We enter the eighth month of the year dealing with Covid-19. We would have wanted to live all this time in a capsule, in a hyperbaric chamber, in hibernation, and go outside only when it all happened. But so many things have happened in the global village in these seven months… And what is life without the experience of everyday life, of what happens and happens to us.
No matter how isolated we were, we couldn’t be without hearing the beating of the world, the multiple stories, from the origin and spread of the new coronavirus and the follow-up to the health crisis, to the social effects of an African-American suffocation by a cop in Minneapolis. Isn’t that quite one story?
On the island we have not been oblivious to the events outside, but also inside things have happened. And for everything there are criteria and positions that cause dissequents and shocks when intolerance emerges, the voices that scream louder because they want to be the only ones heard, the ones who believe themselves to be bearers of the truth.
Word New wanted to share the expressions of a group of diverse voices to offer to its readers as a sample of the personal and collective experiences that have been lived in this peculiar and amazing leap year, this twenty-twenty turned quarent(en)a.
We have asked these people to tell us about their experiences in these seven months, how their days have elapsed, how they have faced the challenges, and what reading they make of what happened, what their ideas are about it.
Among these voices, some have wanted to express themselves with a poetic text, which is also valid.
By Alexis Soto Ramirez
finally relented May
when the shadow reached almost the waist
in its beginning he grabbed the spoils of a winter
which turned out to be a fraud
without a miserable inch of snow
the fly abandoned its hiding place
that’s why we decided to go out and get flowers
as obeying what seemed to be an impostergable mandate
even in the midst of the much-sounding plague
the plague was and wouldn’t imagine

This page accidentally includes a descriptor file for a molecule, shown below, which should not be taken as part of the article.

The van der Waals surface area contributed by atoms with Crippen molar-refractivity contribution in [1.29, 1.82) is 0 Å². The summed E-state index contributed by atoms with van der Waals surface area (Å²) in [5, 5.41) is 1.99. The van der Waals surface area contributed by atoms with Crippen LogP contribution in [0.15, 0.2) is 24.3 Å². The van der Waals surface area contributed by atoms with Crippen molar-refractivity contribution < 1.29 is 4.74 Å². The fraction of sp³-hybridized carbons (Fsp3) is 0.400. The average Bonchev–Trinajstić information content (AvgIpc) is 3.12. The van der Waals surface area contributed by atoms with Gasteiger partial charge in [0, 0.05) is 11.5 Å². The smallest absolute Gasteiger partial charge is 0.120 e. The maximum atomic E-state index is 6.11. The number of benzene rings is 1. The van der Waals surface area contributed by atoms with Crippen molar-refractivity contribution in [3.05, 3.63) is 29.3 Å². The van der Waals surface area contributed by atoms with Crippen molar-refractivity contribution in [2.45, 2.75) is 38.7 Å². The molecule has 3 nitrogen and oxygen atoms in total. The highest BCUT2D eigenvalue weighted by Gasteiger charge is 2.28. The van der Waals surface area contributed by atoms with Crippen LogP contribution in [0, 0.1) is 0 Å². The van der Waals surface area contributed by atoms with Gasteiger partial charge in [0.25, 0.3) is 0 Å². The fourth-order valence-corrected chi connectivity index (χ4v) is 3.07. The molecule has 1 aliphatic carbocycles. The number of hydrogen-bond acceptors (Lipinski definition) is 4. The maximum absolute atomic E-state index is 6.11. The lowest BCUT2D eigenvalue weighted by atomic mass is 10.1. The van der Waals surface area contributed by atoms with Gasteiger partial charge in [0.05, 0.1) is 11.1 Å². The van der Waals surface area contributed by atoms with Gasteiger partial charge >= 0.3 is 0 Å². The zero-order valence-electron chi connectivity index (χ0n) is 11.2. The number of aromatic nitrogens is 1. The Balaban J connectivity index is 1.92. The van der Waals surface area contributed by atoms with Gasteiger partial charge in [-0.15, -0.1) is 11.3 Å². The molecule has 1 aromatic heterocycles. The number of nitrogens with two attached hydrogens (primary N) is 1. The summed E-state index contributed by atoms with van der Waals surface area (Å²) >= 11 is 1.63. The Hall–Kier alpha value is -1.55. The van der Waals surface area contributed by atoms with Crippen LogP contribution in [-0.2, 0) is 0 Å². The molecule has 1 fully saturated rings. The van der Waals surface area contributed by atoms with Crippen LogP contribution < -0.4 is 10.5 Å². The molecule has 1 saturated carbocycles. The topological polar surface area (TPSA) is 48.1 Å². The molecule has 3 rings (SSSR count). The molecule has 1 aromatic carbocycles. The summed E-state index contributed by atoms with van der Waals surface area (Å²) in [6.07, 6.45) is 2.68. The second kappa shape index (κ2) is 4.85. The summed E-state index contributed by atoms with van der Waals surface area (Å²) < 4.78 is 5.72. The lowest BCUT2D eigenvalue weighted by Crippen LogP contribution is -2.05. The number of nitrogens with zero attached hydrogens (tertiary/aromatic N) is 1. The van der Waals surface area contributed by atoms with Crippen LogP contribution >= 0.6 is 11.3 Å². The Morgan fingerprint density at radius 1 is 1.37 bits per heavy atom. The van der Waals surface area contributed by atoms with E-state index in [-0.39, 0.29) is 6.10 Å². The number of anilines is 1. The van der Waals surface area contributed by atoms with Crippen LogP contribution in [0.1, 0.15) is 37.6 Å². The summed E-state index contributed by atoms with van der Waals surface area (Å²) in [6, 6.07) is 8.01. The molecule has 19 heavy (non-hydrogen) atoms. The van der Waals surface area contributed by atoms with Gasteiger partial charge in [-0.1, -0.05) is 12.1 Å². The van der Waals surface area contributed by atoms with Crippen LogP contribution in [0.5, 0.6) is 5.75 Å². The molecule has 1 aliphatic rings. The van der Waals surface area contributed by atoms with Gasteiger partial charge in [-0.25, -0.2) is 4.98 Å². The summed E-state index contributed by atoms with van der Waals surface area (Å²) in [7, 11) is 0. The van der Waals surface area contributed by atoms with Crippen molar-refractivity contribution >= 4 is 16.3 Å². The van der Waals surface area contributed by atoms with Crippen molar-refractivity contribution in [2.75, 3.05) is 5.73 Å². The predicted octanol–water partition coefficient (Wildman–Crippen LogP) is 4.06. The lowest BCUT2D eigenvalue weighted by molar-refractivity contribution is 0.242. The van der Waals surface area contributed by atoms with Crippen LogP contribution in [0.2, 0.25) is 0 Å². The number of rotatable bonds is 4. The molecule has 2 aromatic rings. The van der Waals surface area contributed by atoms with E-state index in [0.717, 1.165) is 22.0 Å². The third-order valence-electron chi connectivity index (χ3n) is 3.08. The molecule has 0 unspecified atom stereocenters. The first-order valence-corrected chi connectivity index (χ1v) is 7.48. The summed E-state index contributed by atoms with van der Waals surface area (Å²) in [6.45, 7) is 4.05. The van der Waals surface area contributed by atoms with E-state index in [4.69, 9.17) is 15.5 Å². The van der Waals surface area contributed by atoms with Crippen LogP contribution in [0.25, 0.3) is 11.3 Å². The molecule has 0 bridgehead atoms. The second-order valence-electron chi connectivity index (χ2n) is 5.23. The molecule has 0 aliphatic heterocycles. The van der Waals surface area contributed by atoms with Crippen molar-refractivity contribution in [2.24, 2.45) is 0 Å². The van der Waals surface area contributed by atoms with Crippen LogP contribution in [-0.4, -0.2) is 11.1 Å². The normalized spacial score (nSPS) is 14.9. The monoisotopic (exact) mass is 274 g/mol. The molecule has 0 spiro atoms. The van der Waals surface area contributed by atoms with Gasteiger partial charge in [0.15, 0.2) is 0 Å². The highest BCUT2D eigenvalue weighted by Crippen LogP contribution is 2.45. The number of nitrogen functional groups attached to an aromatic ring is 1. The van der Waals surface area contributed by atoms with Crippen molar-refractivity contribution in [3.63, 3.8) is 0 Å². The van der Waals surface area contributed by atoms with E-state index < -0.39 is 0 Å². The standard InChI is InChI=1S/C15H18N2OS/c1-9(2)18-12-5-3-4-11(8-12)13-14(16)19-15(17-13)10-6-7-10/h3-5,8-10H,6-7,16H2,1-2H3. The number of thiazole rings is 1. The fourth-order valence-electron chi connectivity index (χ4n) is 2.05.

like our nightmares
however we plant flowers
for encouragement and shelter from bees
as if it didn’t matter more to the succumb
true is that the plague somewhat changed our customs
his imaginary part fulfilled many of our longings
his real part vehemently shook the chick
brought us humors of great nocivity
the plague disrupts the cardinality of the armchair
where immersed in this and other reflections we sleep
(in another time
cavilations like these caused the most beautiful strokes
distant and bright as a supernova)
cavilation was just a way back
a way to balance an interior space
that forbade us to sow those flowers
for insect soiege
at this point it’s time to talk about the bird
its semiotic material comes from the air
and his wonder is both pride and secret bragging about the trees
the bird is a complex engine that orders the chasms
the abyss and the bird
also the mute
demarcate the limits that for man
should have been static
but something didn’t work in due course
and the border that the bird traced
the abyss or the mute was acquitted
that’s what they sent the plague to
to form with a belt the madness of man
the mute crying of the mute
and the pride of the tree confabulan
the beach waves a flag of rare cavilations
Alexis Soto Ramírez (Havana, 1967). Poet. He works as a computer systems architect and resides in Ellicott City, Maryland, USA. His last published book is La moda albana (poetry, Lenguaraz Editions, 2019).